- The Washington Times - Friday, December 4, 2009

You aren’t taxed enough. A measly 20 percent of the gross domestic product is a starvation diet for the poor, poor federal government, and Congress only gets to bestow a trillion bucks in discretionary every year.

So say House Appropriations Chairman David R. Obey, Wisconsin Democrat, and his liberal allies now that the government will have to pay for an expanded U.S. military presence in Afghanistan. Their cynical plea - that the only way to support our troops in combat is to allow Uncle Sam to dig deeper into our pockets - reveals just how twisted priorities have become in the nation’s capital.

When the United States was founded, national defense was among the first jobs given to the central government.

In justifying his proposal to increase taxes at a graduated rate starting at 1 percent on incomes over $150,000, Mr. Obey applies the same faulty logic used by President Johnson for his Vietnam-era tax increase. The chairman wants to save the Democrats’ pet social programs despite an expanding deficit. “If we’re being told we have to pay for health care, we certainly [have to] pay for this effort, as well,” Mr. Obey told CNN Sunday.

At least Johnson’s tax increase followed an earlier tax cut, was temporary and was coupled with a 10 percent cut in discretionary spending forced on him by powerful House Ways and Means Chairman Wilbur Mills. Mr. Obey argues that domestic programs will face cuts if his efforts to increase taxes go unheeded.

It is telling that the Wisconsinite ignores the deficit-expanding role of the $787 billion stimulus package and the real costs of his party’s planned health care changes. The nearly $900 billion estimated price tag for Democratic health care plans is a fantasy likely to cost at least double that in reality, and it already contains numerous new taxes.

Proponents also ignore the fact that the American people already pay taxes to support the military and a wealth of other federal programs, many of them riddled with waste. As the federal debt exploded to more than $12 trillion, senators buried language deep in the 2010 legislative branch appropriations bill to provide a half-million dollars extra for them to mail postcards to constituents announcing town-hall meetings this fall. The message: We’ve got money to send junk mail, but we can’t scrape up enough cash to cover the basic functions of government, such as support for our troops in the line of fire.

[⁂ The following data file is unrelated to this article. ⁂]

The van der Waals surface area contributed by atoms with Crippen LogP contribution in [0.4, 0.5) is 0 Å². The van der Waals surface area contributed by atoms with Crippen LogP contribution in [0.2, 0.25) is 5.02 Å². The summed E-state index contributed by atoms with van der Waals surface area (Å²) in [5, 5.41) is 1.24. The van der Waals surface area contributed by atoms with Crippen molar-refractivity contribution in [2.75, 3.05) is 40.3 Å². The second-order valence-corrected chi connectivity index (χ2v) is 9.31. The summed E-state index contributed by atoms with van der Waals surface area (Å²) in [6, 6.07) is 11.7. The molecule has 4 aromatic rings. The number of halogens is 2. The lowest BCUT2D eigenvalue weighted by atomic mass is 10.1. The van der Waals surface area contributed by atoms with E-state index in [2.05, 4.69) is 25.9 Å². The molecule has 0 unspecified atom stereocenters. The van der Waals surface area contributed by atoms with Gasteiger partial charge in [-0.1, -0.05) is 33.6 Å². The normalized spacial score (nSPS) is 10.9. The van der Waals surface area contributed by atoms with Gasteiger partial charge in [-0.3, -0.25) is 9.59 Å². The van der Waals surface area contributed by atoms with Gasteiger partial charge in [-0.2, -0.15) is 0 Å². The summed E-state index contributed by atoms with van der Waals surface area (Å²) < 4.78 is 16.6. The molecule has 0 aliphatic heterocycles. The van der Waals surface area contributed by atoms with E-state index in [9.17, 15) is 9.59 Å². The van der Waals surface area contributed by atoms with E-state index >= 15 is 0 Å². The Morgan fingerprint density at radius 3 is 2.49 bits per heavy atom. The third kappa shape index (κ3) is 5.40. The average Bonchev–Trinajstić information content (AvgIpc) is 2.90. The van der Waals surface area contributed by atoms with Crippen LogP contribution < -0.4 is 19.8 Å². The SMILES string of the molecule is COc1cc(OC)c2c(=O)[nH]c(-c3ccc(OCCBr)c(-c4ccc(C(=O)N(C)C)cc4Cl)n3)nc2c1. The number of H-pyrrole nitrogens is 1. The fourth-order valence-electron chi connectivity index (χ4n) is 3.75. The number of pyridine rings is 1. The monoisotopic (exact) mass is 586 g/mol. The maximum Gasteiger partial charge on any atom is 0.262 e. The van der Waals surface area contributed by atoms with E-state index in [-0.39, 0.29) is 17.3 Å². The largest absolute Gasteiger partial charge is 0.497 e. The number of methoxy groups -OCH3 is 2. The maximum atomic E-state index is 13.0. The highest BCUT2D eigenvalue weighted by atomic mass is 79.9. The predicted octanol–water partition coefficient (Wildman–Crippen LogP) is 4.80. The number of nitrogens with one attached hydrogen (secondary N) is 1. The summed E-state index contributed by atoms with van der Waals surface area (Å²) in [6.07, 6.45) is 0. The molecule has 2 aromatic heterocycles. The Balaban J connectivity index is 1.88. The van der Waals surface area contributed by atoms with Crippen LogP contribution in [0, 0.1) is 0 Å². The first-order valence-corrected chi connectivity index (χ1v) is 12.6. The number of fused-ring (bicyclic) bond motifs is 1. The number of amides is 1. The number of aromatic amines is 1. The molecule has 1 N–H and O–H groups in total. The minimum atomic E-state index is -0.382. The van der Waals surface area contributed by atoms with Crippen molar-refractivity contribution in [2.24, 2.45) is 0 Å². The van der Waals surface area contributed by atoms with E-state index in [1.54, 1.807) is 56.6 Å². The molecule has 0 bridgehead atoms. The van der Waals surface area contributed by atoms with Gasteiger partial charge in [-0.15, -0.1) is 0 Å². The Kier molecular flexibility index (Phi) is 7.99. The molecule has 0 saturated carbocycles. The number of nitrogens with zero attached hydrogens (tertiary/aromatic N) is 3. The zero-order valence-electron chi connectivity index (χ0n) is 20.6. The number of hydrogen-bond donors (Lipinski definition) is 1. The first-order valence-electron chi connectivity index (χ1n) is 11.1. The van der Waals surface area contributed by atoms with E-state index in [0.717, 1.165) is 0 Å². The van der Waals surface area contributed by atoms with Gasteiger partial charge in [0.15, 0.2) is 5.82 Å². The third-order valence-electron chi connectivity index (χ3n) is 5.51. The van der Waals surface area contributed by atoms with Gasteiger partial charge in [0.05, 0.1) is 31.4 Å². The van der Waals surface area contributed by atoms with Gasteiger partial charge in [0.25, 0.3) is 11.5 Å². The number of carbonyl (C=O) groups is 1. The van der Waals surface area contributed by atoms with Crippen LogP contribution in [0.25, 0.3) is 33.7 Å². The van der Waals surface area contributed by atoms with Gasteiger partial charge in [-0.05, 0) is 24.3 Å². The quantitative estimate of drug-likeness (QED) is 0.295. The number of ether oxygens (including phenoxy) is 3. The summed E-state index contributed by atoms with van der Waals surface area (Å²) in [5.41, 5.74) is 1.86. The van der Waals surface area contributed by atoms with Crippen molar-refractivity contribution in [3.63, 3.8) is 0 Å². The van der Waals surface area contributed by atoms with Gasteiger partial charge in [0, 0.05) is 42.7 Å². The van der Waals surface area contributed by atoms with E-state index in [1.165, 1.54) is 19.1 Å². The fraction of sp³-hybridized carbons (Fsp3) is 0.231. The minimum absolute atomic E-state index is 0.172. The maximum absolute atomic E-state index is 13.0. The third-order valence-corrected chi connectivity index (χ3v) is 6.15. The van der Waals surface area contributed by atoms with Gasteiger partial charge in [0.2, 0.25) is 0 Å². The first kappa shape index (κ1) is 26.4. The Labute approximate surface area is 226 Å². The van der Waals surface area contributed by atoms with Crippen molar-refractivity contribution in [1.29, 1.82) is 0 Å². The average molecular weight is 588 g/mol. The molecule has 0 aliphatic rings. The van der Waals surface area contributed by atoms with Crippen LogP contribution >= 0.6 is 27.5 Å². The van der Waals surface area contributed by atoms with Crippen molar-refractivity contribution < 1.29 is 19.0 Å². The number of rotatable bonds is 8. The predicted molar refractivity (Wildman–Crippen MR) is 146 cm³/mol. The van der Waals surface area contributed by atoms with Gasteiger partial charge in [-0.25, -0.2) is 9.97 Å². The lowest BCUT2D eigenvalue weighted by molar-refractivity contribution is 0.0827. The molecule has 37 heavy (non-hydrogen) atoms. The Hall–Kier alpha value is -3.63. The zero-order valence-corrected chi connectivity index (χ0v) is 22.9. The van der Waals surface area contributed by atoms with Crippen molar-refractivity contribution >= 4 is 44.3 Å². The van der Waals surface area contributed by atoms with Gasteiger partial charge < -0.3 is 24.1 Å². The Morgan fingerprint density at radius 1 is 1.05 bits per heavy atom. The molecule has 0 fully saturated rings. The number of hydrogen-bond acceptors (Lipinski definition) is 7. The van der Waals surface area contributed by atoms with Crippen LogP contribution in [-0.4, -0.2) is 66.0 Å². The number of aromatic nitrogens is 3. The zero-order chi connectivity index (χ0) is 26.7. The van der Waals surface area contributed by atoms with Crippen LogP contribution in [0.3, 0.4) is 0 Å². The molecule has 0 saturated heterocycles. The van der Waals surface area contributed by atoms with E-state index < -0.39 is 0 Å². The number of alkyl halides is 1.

If proponents of tax increases were serious about supporting our troops, much less lowering the deficit, they would not talk about ensuring that the troops are properly funded one minute and then deride their efforts the next. Mr. Obey called any increase in the number of troops in Afghanistan a “fool’s errand” even as he played on the lack of “shared sacrifice” by the American people to promote his tax increase.

The House of Representatives voted yesterday to cancel the repeal of the death tax, which means many family farms and businesses could be hit hard by unexpected taxes. With unemployment at 10.2 percent and growing and real unemployment even higher, it is horrifying to imagine how much sacrifice Mr. Obey expects the American taxpayer to make. The taxpayer shakedown is only necessary so Washington Democrats won’t have to make any sacrifices at all.